Analyze Islamic holy books vis-à-vis Zionism: The Qur'an contains many proto-Zionist sentiments (see, for example, this collection) but what do they amount to? An in-depth analysis of the Qur'an, the Hadith, and other authoritative writings is much needed.

A full-length study of UNRWA: It's a truism that Jerusalem stands at the heart of the Arab-Israeli conflict, but I say that the United Nations Relief and Works Agency and the so-called Palestinian refugee problem stand at its fetid core. An in-depth study of UNRWA's evil doings would be a step toward the conflict's resolution. (February 22, 2005)

Paintball and jihad: "The connection between paintball and jihad is one an enterprising researcher might look into," I noted in a comment at "Islamist Paintball, Anyone?" I sketch some of the connections there between this unlikely duo, but the topic deserves in-depth scrutiny.


Lee Malvo's jail-time sketch of Osama bin Laden



Malvo's mentality: Law enforcement and the mainstream media did its best in October 2002 to avoid ascribing the Beltway Snipers' motives to a jihad, something I have argued with in an article, "The Snipers: Crazy or Jihadis?" and a blog, "The Beltway Snipers' Motives." More evidence has surfaced since that should be closely analyzed. For example, Lee Malvo's defense (yes, defense) team introduced more than 80 drawings, an essay, and other writings that their client produced during his time in jail during his first year of captivity. (I reproduce one of them, of Osama bin Laden, "Servant of Allah," here.) The pictures, a good number of which deal with Islamic topics, can be seen at the court's website. As described by the Associated Press, here are some details:

·         The World Trade Center with a jet flying into it and the caption, "You were warned."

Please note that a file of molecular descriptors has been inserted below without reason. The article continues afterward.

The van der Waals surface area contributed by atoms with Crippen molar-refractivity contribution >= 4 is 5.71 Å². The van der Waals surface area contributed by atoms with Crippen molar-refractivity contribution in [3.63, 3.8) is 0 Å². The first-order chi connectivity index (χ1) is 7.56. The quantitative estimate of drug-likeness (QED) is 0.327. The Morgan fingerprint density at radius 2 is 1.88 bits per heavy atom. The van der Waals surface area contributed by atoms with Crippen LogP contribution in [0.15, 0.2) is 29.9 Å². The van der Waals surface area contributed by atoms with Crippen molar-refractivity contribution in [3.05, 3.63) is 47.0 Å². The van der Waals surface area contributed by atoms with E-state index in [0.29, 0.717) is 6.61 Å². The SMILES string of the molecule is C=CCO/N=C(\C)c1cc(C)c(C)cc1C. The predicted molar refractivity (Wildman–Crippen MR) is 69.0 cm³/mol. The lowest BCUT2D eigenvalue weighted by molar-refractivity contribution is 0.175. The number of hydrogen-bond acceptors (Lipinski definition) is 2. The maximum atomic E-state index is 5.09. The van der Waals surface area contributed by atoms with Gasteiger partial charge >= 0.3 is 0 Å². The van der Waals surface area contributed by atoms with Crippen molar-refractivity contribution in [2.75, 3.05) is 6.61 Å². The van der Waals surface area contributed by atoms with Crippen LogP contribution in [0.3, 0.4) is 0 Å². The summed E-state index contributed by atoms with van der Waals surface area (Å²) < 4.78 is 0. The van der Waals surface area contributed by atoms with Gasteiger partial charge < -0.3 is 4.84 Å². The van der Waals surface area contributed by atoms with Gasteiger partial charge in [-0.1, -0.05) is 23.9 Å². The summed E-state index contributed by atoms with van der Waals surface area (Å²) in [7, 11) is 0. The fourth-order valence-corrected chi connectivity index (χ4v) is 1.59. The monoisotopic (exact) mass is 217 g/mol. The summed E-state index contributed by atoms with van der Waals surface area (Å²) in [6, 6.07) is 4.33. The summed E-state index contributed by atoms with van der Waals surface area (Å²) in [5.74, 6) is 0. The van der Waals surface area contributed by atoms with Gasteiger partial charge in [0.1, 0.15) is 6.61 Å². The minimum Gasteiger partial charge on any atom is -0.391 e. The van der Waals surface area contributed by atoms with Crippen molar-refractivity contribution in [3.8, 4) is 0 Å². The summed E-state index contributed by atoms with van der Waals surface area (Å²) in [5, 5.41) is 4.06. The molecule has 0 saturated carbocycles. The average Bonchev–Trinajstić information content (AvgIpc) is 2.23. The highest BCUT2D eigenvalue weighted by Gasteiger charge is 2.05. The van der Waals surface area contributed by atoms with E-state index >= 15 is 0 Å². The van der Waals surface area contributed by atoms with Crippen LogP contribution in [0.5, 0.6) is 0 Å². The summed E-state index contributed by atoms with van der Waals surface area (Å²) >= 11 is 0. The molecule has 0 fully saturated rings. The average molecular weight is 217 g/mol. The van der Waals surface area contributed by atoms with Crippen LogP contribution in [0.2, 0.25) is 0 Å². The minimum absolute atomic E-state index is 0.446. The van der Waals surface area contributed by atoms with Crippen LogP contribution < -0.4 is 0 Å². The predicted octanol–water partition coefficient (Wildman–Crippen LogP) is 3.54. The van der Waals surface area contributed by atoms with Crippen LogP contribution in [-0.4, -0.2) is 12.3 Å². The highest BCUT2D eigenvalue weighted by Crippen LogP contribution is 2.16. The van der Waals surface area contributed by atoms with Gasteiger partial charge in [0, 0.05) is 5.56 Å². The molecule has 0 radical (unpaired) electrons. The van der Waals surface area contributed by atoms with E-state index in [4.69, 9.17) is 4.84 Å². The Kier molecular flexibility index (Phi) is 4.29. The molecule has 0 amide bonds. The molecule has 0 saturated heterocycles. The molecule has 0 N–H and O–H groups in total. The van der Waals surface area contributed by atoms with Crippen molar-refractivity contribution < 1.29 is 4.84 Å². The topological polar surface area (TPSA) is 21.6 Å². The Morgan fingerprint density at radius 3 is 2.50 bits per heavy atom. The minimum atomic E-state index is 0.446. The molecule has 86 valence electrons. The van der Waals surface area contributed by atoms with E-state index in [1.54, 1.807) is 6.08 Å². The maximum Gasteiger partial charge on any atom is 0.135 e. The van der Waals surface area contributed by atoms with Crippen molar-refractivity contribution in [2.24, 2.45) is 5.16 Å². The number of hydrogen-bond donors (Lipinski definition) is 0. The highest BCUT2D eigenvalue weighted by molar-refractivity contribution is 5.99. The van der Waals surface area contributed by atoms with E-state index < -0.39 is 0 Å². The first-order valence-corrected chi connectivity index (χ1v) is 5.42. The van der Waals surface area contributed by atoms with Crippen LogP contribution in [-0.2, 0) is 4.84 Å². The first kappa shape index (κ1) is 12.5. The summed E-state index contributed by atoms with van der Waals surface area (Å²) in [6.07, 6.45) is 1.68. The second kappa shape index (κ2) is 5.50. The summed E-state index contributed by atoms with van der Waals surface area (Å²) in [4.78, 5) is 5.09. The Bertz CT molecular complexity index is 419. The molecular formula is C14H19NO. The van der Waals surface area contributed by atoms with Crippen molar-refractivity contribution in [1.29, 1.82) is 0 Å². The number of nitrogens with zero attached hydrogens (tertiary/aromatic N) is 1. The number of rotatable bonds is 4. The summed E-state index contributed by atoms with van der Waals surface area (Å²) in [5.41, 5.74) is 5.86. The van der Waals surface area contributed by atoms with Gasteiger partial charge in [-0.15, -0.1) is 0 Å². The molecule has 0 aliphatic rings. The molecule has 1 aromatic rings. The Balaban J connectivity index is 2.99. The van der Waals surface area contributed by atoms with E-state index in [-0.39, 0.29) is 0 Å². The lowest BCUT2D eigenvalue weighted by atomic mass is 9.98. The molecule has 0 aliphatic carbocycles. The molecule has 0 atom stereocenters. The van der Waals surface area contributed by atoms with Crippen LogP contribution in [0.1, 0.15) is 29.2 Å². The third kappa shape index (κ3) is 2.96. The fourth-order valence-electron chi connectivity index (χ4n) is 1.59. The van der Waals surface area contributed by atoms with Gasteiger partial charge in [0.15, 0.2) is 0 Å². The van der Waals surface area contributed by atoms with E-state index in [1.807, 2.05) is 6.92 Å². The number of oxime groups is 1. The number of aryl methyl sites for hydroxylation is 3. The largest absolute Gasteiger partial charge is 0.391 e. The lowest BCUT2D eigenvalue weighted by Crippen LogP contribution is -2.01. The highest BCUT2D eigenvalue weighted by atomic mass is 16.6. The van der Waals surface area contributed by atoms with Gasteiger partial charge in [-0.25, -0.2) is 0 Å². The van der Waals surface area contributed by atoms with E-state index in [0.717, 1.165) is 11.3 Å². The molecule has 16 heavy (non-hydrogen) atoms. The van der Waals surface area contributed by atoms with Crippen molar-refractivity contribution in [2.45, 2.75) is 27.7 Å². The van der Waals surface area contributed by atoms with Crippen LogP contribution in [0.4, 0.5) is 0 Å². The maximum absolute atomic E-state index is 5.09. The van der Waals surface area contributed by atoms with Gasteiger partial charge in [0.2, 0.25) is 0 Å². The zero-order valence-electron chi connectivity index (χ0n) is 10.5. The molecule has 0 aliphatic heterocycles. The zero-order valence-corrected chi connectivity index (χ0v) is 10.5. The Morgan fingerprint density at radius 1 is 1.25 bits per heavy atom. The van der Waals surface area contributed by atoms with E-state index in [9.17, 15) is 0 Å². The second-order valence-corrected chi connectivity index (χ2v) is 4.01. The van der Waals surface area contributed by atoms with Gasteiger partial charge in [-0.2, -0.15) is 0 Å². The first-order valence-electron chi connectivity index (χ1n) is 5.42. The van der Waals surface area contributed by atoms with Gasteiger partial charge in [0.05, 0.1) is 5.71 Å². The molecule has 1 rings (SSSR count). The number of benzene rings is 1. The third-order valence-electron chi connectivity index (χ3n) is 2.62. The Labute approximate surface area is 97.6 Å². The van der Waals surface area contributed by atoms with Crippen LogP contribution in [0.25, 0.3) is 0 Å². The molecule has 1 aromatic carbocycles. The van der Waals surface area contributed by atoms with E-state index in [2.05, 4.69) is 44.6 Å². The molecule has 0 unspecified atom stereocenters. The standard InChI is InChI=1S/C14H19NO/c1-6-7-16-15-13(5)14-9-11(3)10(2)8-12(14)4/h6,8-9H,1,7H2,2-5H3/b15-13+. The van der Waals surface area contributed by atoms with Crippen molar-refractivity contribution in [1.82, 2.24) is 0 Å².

·         A detailed depiction of the White House in crosshairs. "You will weep and moan & MORN. You will bleed to death. little by little. Your life belongs to Allah. HE will deliver you to us," reads an inscription above the White House drawing. To one side of the crosshairs, it says, "Sept. 11 we will ensure will look like a picnic to you. "

·         Drawings and notes calling for jihad.

·         Drawings of Louis Farrakhan, Osama bin Laden, Saddam Hussein, and Muammar Qaddafi. Permalink

Which Middle East Specialists Get Assigned in U.S. Classrooms? The Center for History and New Media (whose slogan is "building a better yesterday … bit by bit") at George Mason University has tweaked google.com so as to produce a fascinating "Syllabus Finder." Put in an author's name and it churns out a listing of the syllabi where that author is assigned, giving quantitative insight into whose writings are assigned in classrooms.

Looking at Middle East studies, I ran twenty-four names of writers about history and politics who fit into three categories and got the following results:

Yesteryear's Greats

HAR Gibb 22
S D Goitein 12
Gustave von Grunebaum 1
Joseph von Hammer-Purgstall 10
Philip Hitti 5
Henri Lammens 3
Edward Lane 11
Louis Massignon 4

Middle East studies establishment

Joel Beinin 24
Juan Cole 129
John Esposito 114
Cornell Fleischer 6
Nikki Keddie 30
Rashid Khalidi 52
Edward Said 868 (many of which are not Middle East studies classes)